As always, my name is Ed. What's yours?

Anonymous said...

The First Amendment and case law protects and enforces the right to speak anonymously.

Robert Reutenauer said...

'Damned if you do and Damned if you don't"-- the damnable nature of dynamic democracy! Ed, your critics come from all angles-- the cowardly hidden (not sure the sheet color, could be white, as you suppose) "anonymous" has you keeping the voters uninformed , ignorant , and staying home. Your more thoughtful critic has you damned for exercising your unwarranted bias -- aka passionate political opinion in advance of free election! keep it up thanks.

re: bullet vote-- mine shoots six.. Daley and Bartolotta to your four. They did great work, with the Mayor, leading council majority Dems from following TSerra down the path of taking Parks Bond from November referendum.

Middletown Eye (Ed McKeon) said...

Oh Anon 9:17:

What frightens you, "the tyranny of the majority?" You're right, case law does say that the first amendment protects your right to communicate anonymously, if you have fear of real retribution. And if you publish yourself.

I'm not a lawyer, and maybe you are (obviously one with a lot of time on his hands), but the first amendment does not guarantee you the right to have me, or any other publication, publish your cowardly anonymous screed. That would be up to you. Bring your tiny complaints to a printing press and tack your vacuous bloviating on utility poles up and down the street (oh, that might be against the law in and of itself), or find yourself a discrete blog where like-minded fools cower behind a wall of anonymity and post your baseless bile for all to see (well, not all, because only the most wretched tea baggers spend their precious minutes poring over such drivel), or run down to the Comcast studio, put a bag over your head (please), and appear as the anonymous pundit scouring the reputations of those who actually spend their time in civic duty to their community, and when challenged, dismiss it as "comedy," because, even with a bag over your head, you are to frightened of real discourse to ever really "own" your opinions.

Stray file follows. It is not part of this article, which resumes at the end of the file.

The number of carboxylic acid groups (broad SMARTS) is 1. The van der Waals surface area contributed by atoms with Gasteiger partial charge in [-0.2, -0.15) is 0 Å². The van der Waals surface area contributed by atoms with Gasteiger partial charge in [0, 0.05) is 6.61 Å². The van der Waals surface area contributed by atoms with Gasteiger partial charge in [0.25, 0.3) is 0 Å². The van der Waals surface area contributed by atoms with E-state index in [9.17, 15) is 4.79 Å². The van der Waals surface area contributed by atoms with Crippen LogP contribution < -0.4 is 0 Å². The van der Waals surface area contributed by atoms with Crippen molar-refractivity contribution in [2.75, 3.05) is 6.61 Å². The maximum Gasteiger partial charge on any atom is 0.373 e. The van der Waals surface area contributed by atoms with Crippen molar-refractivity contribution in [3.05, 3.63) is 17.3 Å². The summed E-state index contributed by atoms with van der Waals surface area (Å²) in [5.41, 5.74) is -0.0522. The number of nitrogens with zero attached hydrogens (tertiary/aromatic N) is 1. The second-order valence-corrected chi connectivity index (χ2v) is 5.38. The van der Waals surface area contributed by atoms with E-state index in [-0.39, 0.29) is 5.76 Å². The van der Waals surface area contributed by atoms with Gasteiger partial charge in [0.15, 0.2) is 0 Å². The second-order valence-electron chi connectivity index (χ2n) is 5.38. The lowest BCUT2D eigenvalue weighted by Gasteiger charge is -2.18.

So, like today, when we can take the opportunity to poke fun at your hilarious ill-begotten notions, we will publish your mindless drivel and laugh. And when you step over the line with lies and defamation, we will ignore your anonymous twaddle, and drag it to the trash, and laugh. And though we won't know exactly who we are laughing at, we can spend some minutes laughing and guessing. Guessing and laughing. You are, after all, pitifully funny.

So adieu, anon 9:17, and until you find a flimsy soapbox from which to spew your own craven commentary behind a camouflage of constitutional integrity, I wish you courage.

My name is Ed. What's yours?

Middletown Eye (Ed McKeon) said...

BTW, Anon 9:17, the first amendment also protects my right to call you on your cowardice. Boo!

As above, Ed.

Anonymous said...

It's understandable that people post anonymously because of the personal and mean girl kind of attacks that come from Ed when he disagrees. This from someone on our BOE who should demonstrate behavior for our students to model, not snarkiness.

Middletown Eye (Ed McKeon) said...

Anon: 2:29:

It's okay to attack Ed, I guess, but when Ed doubts your sincerity or integrity, you feel so, so bad.

I'm beginning to think that The Middletown Eye ought not publish any anonymous comments because some people just don't get how little credibility comes with those comments. For all I know you could be a PhD, but I doubt it. You could be a city official, or a teacher, or a fireman, or a baker or a priest. But we'll never know, will we?

I say that because I'm a "mean girl," of course, and don't have the dignity that a BOE member ought to have. In fact, I think it's the anonymous posters who ought to worry about what their children might think of them as they post cowardly insults under a cloak. Isn't that the hallmark of a bully?

BTW, what do you mean by "mean girls?" It's a weird kind of insult for an adult to make. It's also sexist. But I guess I should expect that.

Here's the irony. Are you happy now that I've rolled out the snark for the likes of you.

My name is Ed, and you're always anonymous, aren't you?